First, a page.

There were a number of key class action litigation developments in Australia during 2014, according to a recent memo from the Jones Day law firm. Among other things, there were significant developments in particular in the securities class action litigation arena, according to the memo. The memo, which is entitled “Class Actions in Australia: 2014 in Review,” can be found here.
According to the memo, the largest class action settlement in Australia history took place in the 2014, in the Kilmore East-Kinglake bushfire class action. The case arise out of a 2009 fire in the state of Victoria in which 119 people died and many others were injured and over 1,800 homes and other properties were destroyed. The class action lawsuit was brought against the owner and operator of a power line, the company responsible for inspecting and maintaining the power line, and various entities of the State of Victoria responsible for managing forest lands, on behalf of those killed or injured or who suffered property damage in the fire. Following a 208-day trial, the case settled for A$494 million (including fees).
With respect to securities class action litigation, the memo states that “it remains clear that shareholder claims are very strong, with new entrants and established plaintiffs’ law firms and funders attempting to build class actions against a number of corporations.” The memo notes that “the first half of 2014 saw a spike in shareholder class actions, with a number of new entrants threatening or commencing proceedings, mainly around alleged continuous disclosure breaches.” In total during the year, nine actions were threatened and four were commenced.
The memo also discusses the A$69.45 million settlement of the Leighton Holdings Ltd. securities class action litigation. The claim was a follow-on lawsuit from a regulatory action taken by the Australian Securities Investment Commission which had resulted in A$300,000 in fines. The class action settlement amount is inclusive of A$3.9 for the applicant’s legal costs. The memo’s authors note that the Leighton class action provides “yet another example of regulatory action acting as a class action compass for plaintiffs law firms and litigation funders.” The settlement, the memo notes, was noteworthy for a number of reasons, including in particular “the speed of the settlement” – the case had been subject to mediation within five months of commencement and the settlement had been reached within seven months of commencement.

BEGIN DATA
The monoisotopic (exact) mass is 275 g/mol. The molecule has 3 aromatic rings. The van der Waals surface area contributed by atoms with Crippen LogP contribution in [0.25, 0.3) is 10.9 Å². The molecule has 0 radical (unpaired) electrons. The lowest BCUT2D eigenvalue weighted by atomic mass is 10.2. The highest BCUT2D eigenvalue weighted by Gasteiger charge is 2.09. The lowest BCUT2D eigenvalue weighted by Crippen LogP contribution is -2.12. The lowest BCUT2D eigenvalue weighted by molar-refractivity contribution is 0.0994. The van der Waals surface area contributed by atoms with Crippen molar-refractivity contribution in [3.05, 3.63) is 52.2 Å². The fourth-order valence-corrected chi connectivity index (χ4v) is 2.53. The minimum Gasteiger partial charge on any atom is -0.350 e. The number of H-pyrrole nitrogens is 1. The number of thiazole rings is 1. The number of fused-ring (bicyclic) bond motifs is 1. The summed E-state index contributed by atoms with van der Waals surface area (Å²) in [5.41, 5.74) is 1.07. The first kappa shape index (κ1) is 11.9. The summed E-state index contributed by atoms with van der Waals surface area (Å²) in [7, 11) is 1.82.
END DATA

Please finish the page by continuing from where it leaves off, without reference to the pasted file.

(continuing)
As I have noted in the past, litigation funding is an important part of the class action litigation landscape in Australia. During 2014, there were a number of decisions from the Supreme Court of Victoria on the question of the roles that lawyers can take in funding class action litigation.
In the Treasury Wine Estates Limited litigation, a solicitor acting for the representative party that had commenced the shareholder litigation was also the representative party’s sole director and shareholder. The court found that in these circumstances there was a real risk that the solicitor could not give detached, independent and impartial advice, taking into account both the interests of the representative party and of the interests of group members. The trial court order that the solicitor be restrained from acting as solicitor for the class and that the proceedings be stayed while the individual acted in tandem as solicitor and shareholder.
The trial court declined to permanently stay the proceeding as an abuse of process. However, the Court of Appeal ruled that because the litigation had been commenced for the purpose of generating legal fees rather than vindicating legal rights, it did represent an abuse of process and the action was permanently stayed.
In the Banksia Securities Class Action, the court was asked to consider whether a solicitor may properly act on behalf of representative party where the solicitor was the secretary and a director of the litigation funder. (The specific solicitor involved in the Banksia case was the same individual that had tried to act on behalf of the representative party in the Treasury Wine Estates Limited litigation.) The court held that a solicitor with a pecuniary interest in the outcome of the case, beyond their legal fees, should be retrained from acting for the lead plaintiff. The court found that the arrangement impinged – or had the appearance of impinging – on the integrity of the judicial process.
The authors note that in neither of these two cases did the courts find that the solicitor involved had actually violated a law or professional duty. Rather, the authors note, “the risk or appearance of a conflict was sufficient to require the lawyers to be restrained to protect the integrity of the judicial process.”
The memo suggests that “the debate over the funding of litigation, by both lawyers and third parties, will continue in 2015.”